By the Bluest of Seas

Director: Boris Barnet
Year: 1936
Rating: 6.0
Country: Russian

I picked up this Russian film on DVD a few weeks back because it was fairly cheap, but it turns out that many real film critics consider this film a masterpiece and the director Boris Barnet to be one of Russia's most important directors. All news to me I admit. Most of Barnet's films were not available with English subs for many years and his films remained fairly unknown. But now a few have made it to DVD with subs and a re-appraisal of his work has led to an elevation of his status.

Perhaps it was just as well that I watched this without being aware of its reputation as that can influence how you watch a film. I thought it was a lovely little film (runs about 70 minutes) that is a ravishing tone poem as much as anything, but isn't particularly dramatic, involving or demanding on the viewer. A slight romantic fairy tale comedy with a few songs and a great score - it has a lightness and optimistic mood that feels out of place in Stalin's Soviet Union of 1936 when he was purging millions of people and a famine that killed millions was finally over. Stalin - who was a huge movie fan - American Westerns primarily - apparently didn't like this very much as it didn't have as strong a realistic socialist message as he would have liked, but at least Barnet wasn't sent off to a gulag. The message is there but it fades into the background of a love triangle that feels like it is surely leading towards tragedy but instead becomes a joyous celebration of friendship.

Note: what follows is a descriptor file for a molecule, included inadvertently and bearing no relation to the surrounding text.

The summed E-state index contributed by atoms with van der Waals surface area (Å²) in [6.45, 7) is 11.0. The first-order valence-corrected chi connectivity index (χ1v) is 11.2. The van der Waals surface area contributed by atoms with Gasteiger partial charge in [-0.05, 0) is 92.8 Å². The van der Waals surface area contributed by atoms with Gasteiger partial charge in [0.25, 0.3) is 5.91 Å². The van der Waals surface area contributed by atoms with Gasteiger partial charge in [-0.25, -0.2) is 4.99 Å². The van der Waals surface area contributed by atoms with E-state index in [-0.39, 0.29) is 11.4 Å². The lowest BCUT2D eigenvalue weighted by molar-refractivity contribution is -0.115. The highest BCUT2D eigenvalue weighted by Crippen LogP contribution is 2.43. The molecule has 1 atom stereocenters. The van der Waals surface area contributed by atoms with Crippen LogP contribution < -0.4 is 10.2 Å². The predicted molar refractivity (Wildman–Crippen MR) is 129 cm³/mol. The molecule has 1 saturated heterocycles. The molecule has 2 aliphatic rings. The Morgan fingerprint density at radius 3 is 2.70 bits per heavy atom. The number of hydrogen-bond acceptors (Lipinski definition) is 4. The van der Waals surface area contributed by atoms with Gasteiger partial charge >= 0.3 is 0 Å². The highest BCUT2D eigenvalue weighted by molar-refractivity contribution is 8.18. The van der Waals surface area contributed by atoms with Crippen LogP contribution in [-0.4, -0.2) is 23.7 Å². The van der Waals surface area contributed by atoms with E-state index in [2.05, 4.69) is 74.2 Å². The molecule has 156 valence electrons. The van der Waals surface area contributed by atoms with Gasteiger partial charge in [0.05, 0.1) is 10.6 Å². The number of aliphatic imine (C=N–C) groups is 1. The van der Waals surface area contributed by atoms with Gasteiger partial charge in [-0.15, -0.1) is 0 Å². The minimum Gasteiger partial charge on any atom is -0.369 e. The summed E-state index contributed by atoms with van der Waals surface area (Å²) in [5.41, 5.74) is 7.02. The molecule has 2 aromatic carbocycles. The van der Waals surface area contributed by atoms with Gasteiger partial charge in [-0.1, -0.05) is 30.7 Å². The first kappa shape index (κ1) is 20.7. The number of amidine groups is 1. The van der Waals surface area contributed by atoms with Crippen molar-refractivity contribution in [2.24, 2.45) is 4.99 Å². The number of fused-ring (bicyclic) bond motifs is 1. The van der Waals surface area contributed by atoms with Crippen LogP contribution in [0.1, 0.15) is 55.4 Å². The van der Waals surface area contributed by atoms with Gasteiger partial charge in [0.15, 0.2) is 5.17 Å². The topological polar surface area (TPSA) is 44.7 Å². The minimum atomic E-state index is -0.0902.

Two friends are adrift when their boat sinks and after a few days holding on to a piece of wood, they make land on a small fishing island in the Caspian Sea (both looking remarkably well after two days in the sea). Oddly, this turns out to be where they were ordered to go and work with the farming and fishing commune. One of the commune leaders is Masha, a striking blonde with a broadside of a smile, that both men immediately fall in love with. Considering that she is the only attractive woman on the farm, this isn't too surprising. The two friends try to outmaneuver one another for her affections.

The sea itself plays a large role in the film as it begins with a lengthy montage of waves crashing (and I thought to myself, oh oh this could get boring fast) - and throughout the film the director returns constantly to images of the sea as a living thing. Much of the film has no dialogue - a written narrative explains the story - and the silence is filled with this dramatic musical score from Sergei Pototsky and stunning black and white cinematography from Mikhail Kirillov. This is more a visual treat than a narrative one.